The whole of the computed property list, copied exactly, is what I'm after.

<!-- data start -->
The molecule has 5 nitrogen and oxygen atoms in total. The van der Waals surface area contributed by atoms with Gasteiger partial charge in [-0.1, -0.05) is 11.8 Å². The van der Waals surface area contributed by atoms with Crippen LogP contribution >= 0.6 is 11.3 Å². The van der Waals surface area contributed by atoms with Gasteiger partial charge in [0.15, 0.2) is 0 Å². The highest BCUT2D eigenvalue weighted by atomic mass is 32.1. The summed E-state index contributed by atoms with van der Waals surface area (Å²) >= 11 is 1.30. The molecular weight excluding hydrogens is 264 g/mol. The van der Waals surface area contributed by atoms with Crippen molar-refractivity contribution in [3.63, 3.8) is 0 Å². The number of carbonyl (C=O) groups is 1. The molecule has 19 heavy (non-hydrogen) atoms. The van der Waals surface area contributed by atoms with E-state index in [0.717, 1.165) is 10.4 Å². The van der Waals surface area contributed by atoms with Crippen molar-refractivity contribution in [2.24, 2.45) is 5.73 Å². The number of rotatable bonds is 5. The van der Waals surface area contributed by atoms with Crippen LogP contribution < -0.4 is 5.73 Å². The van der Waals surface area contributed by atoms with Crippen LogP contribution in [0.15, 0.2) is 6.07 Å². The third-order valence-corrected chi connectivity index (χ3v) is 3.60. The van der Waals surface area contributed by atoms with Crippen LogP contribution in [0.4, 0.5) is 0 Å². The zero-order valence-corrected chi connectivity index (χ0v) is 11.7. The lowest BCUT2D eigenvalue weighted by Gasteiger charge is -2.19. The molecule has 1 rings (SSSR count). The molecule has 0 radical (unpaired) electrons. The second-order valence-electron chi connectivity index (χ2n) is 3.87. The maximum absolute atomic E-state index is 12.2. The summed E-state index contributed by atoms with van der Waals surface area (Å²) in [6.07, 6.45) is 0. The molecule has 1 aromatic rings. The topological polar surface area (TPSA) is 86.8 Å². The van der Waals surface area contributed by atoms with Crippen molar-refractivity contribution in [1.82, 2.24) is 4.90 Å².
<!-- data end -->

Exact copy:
The molecule has 5 nitrogen and oxygen atoms in total. The van der Waals surface area contributed by atoms with Gasteiger partial charge in [-0.1, -0.05) is 11.8 Å². The van der Waals surface area contributed by atoms with Crippen LogP contribution >= 0.6 is 11.3 Å². The van der Waals surface area contributed by atoms with Gasteiger partial charge in [0.15, 0.2) is 0 Å². The highest BCUT2D eigenvalue weighted by atomic mass is 32.1. The summed E-state index contributed by atoms with van der Waals surface area (Å²) >= 11 is 1.30. The molecular weight excluding hydrogens is 264 g/mol. The van der Waals surface area contributed by atoms with Crippen molar-refractivity contribution in [3.63, 3.8) is 0 Å². The number of carbonyl (C=O) groups is 1. The molecule has 19 heavy (non-hydrogen) atoms. The van der Waals surface area contributed by atoms with E-state index in [0.717, 1.165) is 10.4 Å². The van der Waals surface area contributed by atoms with Crippen molar-refractivity contribution in [2.24, 2.45) is 5.73 Å². The number of rotatable bonds is 5. The van der Waals surface area contributed by atoms with Crippen LogP contribution < -0.4 is 5.73 Å². The van der Waals surface area contributed by atoms with Crippen LogP contribution in [0.15, 0.2) is 6.07 Å². The third-order valence-corrected chi connectivity index (χ3v) is 3.60. The van der Waals surface area contributed by atoms with Crippen LogP contribution in [0.4, 0.5) is 0 Å². The zero-order valence-corrected chi connectivity index (χ0v) is 11.7. The lowest BCUT2D eigenvalue weighted by Gasteiger charge is -2.19. The molecule has 1 rings (SSSR count). The molecule has 0 radical (unpaired) electrons. The second-order valence-electron chi connectivity index (χ2n) is 3.87. The maximum absolute atomic E-state index is 12.2. The summed E-state index contributed by atoms with van der Waals surface area (Å²) in [6.07, 6.45) is 0. The molecule has 1 aromatic rings. The topological polar surface area (TPSA) is 86.8 Å². The van der Waals surface area contributed by atoms with Crippen molar-refractivity contribution in [1.82, 2.24) is 4.90 Å².